Analysts, at the time, predicted LCD shortages, especially in the 15-inch panel, would continue through 2002.

IDC analyst Bob O'Donnell noted at the time that while PCs tend to only go down in price over time, flat panel prices have occasionally risen. Said O'Donnell at the time: "LCD is one of the few [markets] where things have actually gone up in price."

Although Sharp admits to engaging in price fixing with Apple's iPod screens in the 2005 to 2006 period, it remains unclear whether other vendors may have engaged in a similar behavior with Apple back in 2002.

That is when Apple was hit with a component shortage of 15-inch LCD panels for its newly introduced all-in-one flat panel iMacs. As a result, Apple suffered a shortage of iMacs after introducing and touting its sleek iMac.

Home Theater Retailer Woes Continue

Sound Advice Home Theater Retailer Latest Chain to Close Doors

Home Theater News Industry-Trade News
Written by
Wednesday, 12 November 2008

This economy is taking its toll on home theater specialty retailers. First, Tower Records went out of business. Then, Tweeter files for bankruptcy and its eventual new owners pulled the plug. Circuit City seems to be in trouble, recently announcing the closing of several of their stores.

Now, Sound Advice, a Florida-based home theater retailer has called it quits. They will be closing all 22 of their stores by year's end. Their liquidation sale started last Wednesday and will continue through until after the holidays. They are currently offering 10 percent off TVs, 20 percent off speakers and 40 percent off cables and accessories.

Sound Advice employs about 50 workers, which is about 30 fewer than were working there a year ago. The stores have stopped accepting checks, selling gift cards, warranties, etc.

Sound Advice was acquired for $61 million in 2001 by Tweeter, so it was probably not a stretch of the imagination that Sound Advice would eventually close.

Monday, November 10, 2008

First HD Wireless Video Extension over 802.11n

$2,300 for a transmit/receive pair

Avocent Announces the Digital Signage Industry’s First IEEE802.11n Based HD Video Extension and Distribution System

New Emerge® MPX1550 multipoint extenders raise the bar for wireless video distribution products

HUNTSVILLE, Ala., November 10, 2008 – Avocent Corporation (NASDAQ: AVCT), the recognized leader in managed audio video wireless extension networking products for professional audio video applications, today announced the MPX1550 wireless extender.

This breakthrough product combines Avocent’s field-proven MPX1500 wireless video distribution technology with the latest in WiFi advancements, IEEE802.11n MIMO-based radios, thereby raising the bar for wireless HD video distribution systems in terms of visual acuity, transmission distance, and noise immunity. With the MPX1550 system, deployment of a single stream of media to many displays can be accomplished in minutes, even under the most challenging of conditions, with a degree of reliability and quality that rivals a dedicated source device at each and every display.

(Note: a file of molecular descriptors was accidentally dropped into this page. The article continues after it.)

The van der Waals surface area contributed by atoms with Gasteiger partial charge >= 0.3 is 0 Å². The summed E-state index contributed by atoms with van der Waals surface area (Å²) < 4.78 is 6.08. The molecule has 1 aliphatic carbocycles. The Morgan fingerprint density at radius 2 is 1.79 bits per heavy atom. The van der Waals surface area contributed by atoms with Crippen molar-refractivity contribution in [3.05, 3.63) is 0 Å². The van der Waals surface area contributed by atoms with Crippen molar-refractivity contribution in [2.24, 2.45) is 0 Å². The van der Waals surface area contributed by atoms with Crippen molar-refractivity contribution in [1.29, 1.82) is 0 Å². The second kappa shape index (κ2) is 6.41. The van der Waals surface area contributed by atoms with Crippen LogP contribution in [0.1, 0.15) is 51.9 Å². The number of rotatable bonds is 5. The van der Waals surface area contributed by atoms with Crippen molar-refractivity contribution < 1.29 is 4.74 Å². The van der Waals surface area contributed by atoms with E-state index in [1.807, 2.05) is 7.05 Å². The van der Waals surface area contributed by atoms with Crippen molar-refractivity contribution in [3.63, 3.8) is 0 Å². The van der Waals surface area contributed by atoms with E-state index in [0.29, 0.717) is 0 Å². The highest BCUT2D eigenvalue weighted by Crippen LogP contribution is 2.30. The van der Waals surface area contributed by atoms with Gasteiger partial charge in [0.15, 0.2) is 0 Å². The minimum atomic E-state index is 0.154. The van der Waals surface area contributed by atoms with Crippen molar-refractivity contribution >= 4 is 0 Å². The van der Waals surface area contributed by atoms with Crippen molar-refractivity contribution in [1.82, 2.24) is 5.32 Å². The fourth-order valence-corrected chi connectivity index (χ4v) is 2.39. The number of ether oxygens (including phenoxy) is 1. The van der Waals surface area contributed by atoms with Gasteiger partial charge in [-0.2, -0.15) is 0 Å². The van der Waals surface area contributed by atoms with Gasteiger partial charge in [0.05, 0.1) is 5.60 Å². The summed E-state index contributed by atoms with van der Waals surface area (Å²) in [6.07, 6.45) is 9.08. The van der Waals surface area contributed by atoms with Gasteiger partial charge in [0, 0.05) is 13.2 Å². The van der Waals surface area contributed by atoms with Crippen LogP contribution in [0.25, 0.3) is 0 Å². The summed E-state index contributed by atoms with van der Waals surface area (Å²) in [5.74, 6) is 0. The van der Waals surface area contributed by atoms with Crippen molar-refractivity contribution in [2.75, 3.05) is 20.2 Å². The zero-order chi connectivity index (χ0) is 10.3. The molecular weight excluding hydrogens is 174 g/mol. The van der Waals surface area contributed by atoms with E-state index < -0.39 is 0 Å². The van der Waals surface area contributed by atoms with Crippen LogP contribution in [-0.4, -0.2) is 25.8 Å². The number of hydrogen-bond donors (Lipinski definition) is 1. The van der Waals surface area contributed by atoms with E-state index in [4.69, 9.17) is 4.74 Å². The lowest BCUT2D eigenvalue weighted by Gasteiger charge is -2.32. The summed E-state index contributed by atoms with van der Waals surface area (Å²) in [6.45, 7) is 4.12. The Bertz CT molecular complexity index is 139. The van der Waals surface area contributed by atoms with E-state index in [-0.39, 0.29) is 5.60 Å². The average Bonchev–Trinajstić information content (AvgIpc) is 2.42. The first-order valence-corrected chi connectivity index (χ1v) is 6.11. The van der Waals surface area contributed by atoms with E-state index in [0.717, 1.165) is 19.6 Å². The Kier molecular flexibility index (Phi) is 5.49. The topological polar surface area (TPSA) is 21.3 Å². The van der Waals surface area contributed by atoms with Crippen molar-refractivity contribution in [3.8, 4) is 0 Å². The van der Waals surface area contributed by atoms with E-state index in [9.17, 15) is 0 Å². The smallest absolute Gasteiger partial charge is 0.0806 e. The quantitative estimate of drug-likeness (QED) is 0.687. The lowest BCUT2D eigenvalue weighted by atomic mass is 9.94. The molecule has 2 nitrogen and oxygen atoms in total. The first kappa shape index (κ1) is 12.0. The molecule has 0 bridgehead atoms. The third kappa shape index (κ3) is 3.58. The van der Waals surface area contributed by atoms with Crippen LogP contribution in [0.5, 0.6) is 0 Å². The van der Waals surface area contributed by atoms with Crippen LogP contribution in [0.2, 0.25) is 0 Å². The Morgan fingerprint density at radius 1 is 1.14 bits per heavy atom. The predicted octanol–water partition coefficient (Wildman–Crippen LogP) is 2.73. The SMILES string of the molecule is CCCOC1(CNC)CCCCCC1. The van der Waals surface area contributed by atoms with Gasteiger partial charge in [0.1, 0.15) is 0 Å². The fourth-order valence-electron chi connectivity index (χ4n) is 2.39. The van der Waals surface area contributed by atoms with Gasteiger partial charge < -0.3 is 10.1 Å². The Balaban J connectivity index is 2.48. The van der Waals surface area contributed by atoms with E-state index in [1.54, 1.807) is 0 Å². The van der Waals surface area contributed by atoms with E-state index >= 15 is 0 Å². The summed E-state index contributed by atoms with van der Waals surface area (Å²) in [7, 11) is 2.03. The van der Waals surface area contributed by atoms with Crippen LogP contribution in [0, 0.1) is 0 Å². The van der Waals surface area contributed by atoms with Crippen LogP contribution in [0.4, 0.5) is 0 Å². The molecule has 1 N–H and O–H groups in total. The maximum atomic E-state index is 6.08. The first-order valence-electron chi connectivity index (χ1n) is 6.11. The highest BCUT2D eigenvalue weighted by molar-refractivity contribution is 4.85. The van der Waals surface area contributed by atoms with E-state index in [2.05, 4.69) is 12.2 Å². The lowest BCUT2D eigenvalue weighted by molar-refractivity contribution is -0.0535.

Unlike multiple source devices, however, video and audio remain in lockstep across all displays, failure-prone moving parts are kept to a minimum, and software licensing costs are greatly reduced. Equally important, all devices in the media network are remotely manageable using the MPX1550 extender’s onboard Web interface, which is accessible via a dedicated control LAN interface.

“As the number of public displays continues to mushroom, the ability to deploy these displays in a rapid yet cost-effective manner has become a key differentiator for signage network providers,” said Mitch Friend, senior vice president and general manager of Avocent. “It has also become clear to us that content requirements differ among various deployments such as retail, institutional and way-finding signage applications. Characteristics such as visual acuity, resolution of motion and still images tend to vary. To handle the most demanding applications, we’ve added the MPX1550 system to our product offerings. By adding the 802.11n support to our product line, customers are now able to choose the extender that is best suited for their application.”

Emerge MPX1550 extenders are widely deployed for a variety of professional video applications, such as digital signage – providing panels with live content, entertainment and advertising in retail outlets, theaters, restaurants, airports, gas stations, and other venues. The Emerge MPX1550 extenders offer both wired (over IP) and wireless operation, including distribution of both HD and SD video signals from a single transmitter to a cluster of receivers. The MPX1550 system is uniquely optimized for both full motion video and still images.

The extenders support digital and analog video signals, providing support for a wide range of DVI, HDMI, VGA and component source and display devices. MPX1550 extenders also perform analog to digital conversion as needed to match dissimilar source and display devices. For additional control over source and display devices, the MPX1550 extenders also forward serial and IR signals. Support for HDCP ensures that even protected content can be distributed through signage networks in a secure and compliant manner.